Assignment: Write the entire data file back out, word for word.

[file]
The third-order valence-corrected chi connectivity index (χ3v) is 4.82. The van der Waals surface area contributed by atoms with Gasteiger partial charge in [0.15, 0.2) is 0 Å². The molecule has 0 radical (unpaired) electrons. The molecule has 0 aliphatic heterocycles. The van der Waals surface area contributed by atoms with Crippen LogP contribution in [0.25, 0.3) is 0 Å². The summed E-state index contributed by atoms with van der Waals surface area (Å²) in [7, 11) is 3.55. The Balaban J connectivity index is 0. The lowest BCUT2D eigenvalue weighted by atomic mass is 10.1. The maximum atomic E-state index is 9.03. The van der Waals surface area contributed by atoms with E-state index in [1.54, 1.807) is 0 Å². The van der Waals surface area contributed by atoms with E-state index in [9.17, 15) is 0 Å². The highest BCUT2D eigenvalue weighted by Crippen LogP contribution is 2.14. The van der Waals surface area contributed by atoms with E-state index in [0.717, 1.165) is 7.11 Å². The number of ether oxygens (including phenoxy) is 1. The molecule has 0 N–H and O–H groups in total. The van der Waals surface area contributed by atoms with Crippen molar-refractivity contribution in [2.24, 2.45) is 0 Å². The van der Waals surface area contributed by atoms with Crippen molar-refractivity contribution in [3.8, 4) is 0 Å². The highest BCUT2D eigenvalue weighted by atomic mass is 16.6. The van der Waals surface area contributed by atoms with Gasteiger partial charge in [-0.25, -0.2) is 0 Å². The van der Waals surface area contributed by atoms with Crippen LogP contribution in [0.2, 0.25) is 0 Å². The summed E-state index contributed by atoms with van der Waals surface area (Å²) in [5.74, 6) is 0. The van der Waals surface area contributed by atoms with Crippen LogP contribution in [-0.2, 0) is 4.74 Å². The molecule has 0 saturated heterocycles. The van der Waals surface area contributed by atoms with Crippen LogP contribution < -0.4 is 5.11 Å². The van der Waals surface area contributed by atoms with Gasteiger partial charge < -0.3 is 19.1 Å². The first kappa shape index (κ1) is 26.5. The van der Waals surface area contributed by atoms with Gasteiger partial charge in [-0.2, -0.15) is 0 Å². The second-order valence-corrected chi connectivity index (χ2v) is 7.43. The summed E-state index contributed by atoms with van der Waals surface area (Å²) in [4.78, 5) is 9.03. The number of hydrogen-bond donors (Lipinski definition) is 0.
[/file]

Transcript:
The third-order valence-corrected chi connectivity index (χ3v) is 4.82. The van der Waals surface area contributed by atoms with Gasteiger partial charge in [0.15, 0.2) is 0 Å². The molecule has 0 radical (unpaired) electrons. The molecule has 0 aliphatic heterocycles. The van der Waals surface area contributed by atoms with Crippen LogP contribution in [0.25, 0.3) is 0 Å². The summed E-state index contributed by atoms with van der Waals surface area (Å²) in [7, 11) is 3.55. The Balaban J connectivity index is 0. The lowest BCUT2D eigenvalue weighted by atomic mass is 10.1. The maximum atomic E-state index is 9.03. The van der Waals surface area contributed by atoms with E-state index in [1.54, 1.807) is 0 Å². The van der Waals surface area contributed by atoms with E-state index in [9.17, 15) is 0 Å². The highest BCUT2D eigenvalue weighted by Crippen LogP contribution is 2.14. The van der Waals surface area contributed by atoms with E-state index in [0.717, 1.165) is 7.11 Å². The number of ether oxygens (including phenoxy) is 1. The molecule has 0 N–H and O–H groups in total. The van der Waals surface area contributed by atoms with Crippen molar-refractivity contribution in [2.24, 2.45) is 0 Å². The van der Waals surface area contributed by atoms with Crippen molar-refractivity contribution in [3.8, 4) is 0 Å². The highest BCUT2D eigenvalue weighted by atomic mass is 16.6. The van der Waals surface area contributed by atoms with Gasteiger partial charge in [-0.25, -0.2) is 0 Å². The van der Waals surface area contributed by atoms with Crippen LogP contribution in [0.2, 0.25) is 0 Å². The summed E-state index contributed by atoms with van der Waals surface area (Å²) in [5.74, 6) is 0. The van der Waals surface area contributed by atoms with Crippen LogP contribution in [-0.2, 0) is 4.74 Å². The molecule has 0 saturated heterocycles. The van der Waals surface area contributed by atoms with Crippen LogP contribution < -0.4 is 5.11 Å². The van der Waals surface area contributed by atoms with Gasteiger partial charge < -0.3 is 19.1 Å². The first kappa shape index (κ1) is 26.5. The van der Waals surface area contributed by atoms with Gasteiger partial charge in [-0.2, -0.15) is 0 Å². The second-order valence-corrected chi connectivity index (χ2v) is 7.43. The summed E-state index contributed by atoms with van der Waals surface area (Å²) in [4.78, 5) is 9.03. The number of hydrogen-bond donors (Lipinski definition) is 0.